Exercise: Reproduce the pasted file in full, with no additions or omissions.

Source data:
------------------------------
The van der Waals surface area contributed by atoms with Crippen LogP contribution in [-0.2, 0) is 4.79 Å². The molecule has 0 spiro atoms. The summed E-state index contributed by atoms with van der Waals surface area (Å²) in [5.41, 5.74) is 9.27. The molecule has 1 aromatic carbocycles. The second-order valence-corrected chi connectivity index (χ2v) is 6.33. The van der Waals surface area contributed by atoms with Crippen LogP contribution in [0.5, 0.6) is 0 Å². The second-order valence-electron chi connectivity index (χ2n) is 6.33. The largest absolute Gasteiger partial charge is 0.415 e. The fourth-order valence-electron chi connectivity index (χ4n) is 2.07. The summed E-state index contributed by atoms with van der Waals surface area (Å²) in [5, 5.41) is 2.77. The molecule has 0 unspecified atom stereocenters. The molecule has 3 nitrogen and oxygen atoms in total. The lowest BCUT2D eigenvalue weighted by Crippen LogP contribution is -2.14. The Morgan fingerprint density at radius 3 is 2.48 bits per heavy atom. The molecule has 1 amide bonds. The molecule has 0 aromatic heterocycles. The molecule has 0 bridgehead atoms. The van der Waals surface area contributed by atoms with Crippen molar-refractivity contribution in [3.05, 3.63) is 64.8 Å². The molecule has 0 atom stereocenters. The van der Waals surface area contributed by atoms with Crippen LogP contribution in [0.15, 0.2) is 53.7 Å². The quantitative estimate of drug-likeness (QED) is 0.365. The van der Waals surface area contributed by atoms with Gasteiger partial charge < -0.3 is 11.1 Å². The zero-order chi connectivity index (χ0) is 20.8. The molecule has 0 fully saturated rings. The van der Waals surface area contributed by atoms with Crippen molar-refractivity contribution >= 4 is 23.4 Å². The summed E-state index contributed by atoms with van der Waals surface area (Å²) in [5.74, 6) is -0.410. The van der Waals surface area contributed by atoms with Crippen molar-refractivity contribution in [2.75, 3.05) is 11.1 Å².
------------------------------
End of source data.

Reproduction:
The van der Waals surface area contributed by atoms with Crippen LogP contribution in [-0.2, 0) is 4.79 Å². The molecule has 0 spiro atoms. The summed E-state index contributed by atoms with van der Waals surface area (Å²) in [5.41, 5.74) is 9.27. The molecule has 1 aromatic carbocycles. The second-order valence-corrected chi connectivity index (χ2v) is 6.33. The van der Waals surface area contributed by atoms with Crippen LogP contribution in [0.5, 0.6) is 0 Å². The second-order valence-electron chi connectivity index (χ2n) is 6.33. The largest absolute Gasteiger partial charge is 0.415 e. The fourth-order valence-electron chi connectivity index (χ4n) is 2.07. The summed E-state index contributed by atoms with van der Waals surface area (Å²) in [5, 5.41) is 2.77. The molecule has 0 unspecified atom stereocenters. The molecule has 3 nitrogen and oxygen atoms in total. The lowest BCUT2D eigenvalue weighted by Crippen LogP contribution is -2.14. The Morgan fingerprint density at radius 3 is 2.48 bits per heavy atom. The molecule has 1 amide bonds. The molecule has 0 aromatic heterocycles. The molecule has 0 bridgehead atoms. The van der Waals surface area contributed by atoms with Crippen molar-refractivity contribution in [3.05, 3.63) is 64.8 Å². The molecule has 0 atom stereocenters. The van der Waals surface area contributed by atoms with Crippen LogP contribution in [0.15, 0.2) is 53.7 Å². The quantitative estimate of drug-likeness (QED) is 0.365. The van der Waals surface area contributed by atoms with Gasteiger partial charge < -0.3 is 11.1 Å². The zero-order chi connectivity index (χ0) is 20.8. The molecule has 0 fully saturated rings. The van der Waals surface area contributed by atoms with Crippen molar-refractivity contribution >= 4 is 23.4 Å². The summed E-state index contributed by atoms with van der Waals surface area (Å²) in [5.74, 6) is -0.410. The van der Waals surface area contributed by atoms with Crippen molar-refractivity contribution in [2.75, 3.05) is 11.1 Å².